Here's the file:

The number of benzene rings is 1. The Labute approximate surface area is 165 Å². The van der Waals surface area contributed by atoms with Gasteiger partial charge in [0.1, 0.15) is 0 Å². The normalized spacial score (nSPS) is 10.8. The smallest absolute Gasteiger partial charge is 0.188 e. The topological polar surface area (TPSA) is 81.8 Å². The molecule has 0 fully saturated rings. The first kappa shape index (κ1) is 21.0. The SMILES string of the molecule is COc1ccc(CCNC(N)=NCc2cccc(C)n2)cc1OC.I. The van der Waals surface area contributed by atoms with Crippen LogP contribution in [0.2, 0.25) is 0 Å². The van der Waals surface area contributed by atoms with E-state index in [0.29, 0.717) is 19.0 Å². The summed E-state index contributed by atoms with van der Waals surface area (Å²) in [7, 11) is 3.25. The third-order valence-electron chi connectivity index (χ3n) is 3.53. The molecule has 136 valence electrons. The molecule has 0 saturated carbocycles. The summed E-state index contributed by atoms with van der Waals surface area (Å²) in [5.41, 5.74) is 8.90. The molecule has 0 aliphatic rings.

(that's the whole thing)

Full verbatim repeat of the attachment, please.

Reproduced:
The number of benzene rings is 1. The Labute approximate surface area is 165 Å². The van der Waals surface area contributed by atoms with Gasteiger partial charge in [0.1, 0.15) is 0 Å². The normalized spacial score (nSPS) is 10.8. The smallest absolute Gasteiger partial charge is 0.188 e. The topological polar surface area (TPSA) is 81.8 Å². The molecule has 0 fully saturated rings. The first kappa shape index (κ1) is 21.0. The SMILES string of the molecule is COc1ccc(CCNC(N)=NCc2cccc(C)n2)cc1OC.I. The van der Waals surface area contributed by atoms with Crippen LogP contribution in [0.2, 0.25) is 0 Å². The van der Waals surface area contributed by atoms with E-state index in [0.29, 0.717) is 19.0 Å². The summed E-state index contributed by atoms with van der Waals surface area (Å²) in [7, 11) is 3.25. The third-order valence-electron chi connectivity index (χ3n) is 3.53. The molecule has 136 valence electrons. The molecule has 0 saturated carbocycles. The summed E-state index contributed by atoms with van der Waals surface area (Å²) in [5.41, 5.74) is 8.90. The molecule has 0 aliphatic rings.